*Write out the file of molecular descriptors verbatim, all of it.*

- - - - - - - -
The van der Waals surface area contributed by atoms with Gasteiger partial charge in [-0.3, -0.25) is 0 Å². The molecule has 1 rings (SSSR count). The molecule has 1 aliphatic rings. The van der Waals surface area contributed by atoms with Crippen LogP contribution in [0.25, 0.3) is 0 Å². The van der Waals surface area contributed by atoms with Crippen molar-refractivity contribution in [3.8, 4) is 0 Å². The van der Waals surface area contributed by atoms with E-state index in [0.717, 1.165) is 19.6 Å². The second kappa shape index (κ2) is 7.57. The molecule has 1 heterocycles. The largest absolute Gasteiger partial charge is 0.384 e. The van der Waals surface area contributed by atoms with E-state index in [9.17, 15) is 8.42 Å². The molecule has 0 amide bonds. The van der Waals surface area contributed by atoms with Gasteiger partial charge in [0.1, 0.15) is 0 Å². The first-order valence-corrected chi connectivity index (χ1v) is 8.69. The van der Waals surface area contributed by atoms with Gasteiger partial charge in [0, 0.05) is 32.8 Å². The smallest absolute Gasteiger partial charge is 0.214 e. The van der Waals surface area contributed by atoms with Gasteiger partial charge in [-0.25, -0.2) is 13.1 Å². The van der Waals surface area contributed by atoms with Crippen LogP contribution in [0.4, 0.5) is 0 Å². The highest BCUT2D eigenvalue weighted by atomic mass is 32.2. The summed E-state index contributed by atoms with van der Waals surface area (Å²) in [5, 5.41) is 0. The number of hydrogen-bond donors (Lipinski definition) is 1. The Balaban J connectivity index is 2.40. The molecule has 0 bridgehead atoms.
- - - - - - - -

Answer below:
The van der Waals surface area contributed by atoms with Gasteiger partial charge in [-0.3, -0.25) is 0 Å². The molecule has 1 rings (SSSR count). The molecule has 1 aliphatic rings. The van der Waals surface area contributed by atoms with Crippen LogP contribution in [0.25, 0.3) is 0 Å². The van der Waals surface area contributed by atoms with Crippen molar-refractivity contribution in [3.8, 4) is 0 Å². The van der Waals surface area contributed by atoms with E-state index in [0.717, 1.165) is 19.6 Å². The second kappa shape index (κ2) is 7.57. The molecule has 1 heterocycles. The largest absolute Gasteiger partial charge is 0.384 e. The van der Waals surface area contributed by atoms with E-state index in [9.17, 15) is 8.42 Å². The molecule has 0 amide bonds. The van der Waals surface area contributed by atoms with Gasteiger partial charge in [0.1, 0.15) is 0 Å². The first-order valence-corrected chi connectivity index (χ1v) is 8.69. The van der Waals surface area contributed by atoms with Gasteiger partial charge in [0, 0.05) is 32.8 Å². The smallest absolute Gasteiger partial charge is 0.214 e. The van der Waals surface area contributed by atoms with Gasteiger partial charge in [-0.25, -0.2) is 13.1 Å². The van der Waals surface area contributed by atoms with Crippen LogP contribution in [0.4, 0.5) is 0 Å². The highest BCUT2D eigenvalue weighted by atomic mass is 32.2. The summed E-state index contributed by atoms with van der Waals surface area (Å²) in [5, 5.41) is 0. The number of hydrogen-bond donors (Lipinski definition) is 1. The Balaban J connectivity index is 2.40. The molecule has 0 bridgehead atoms.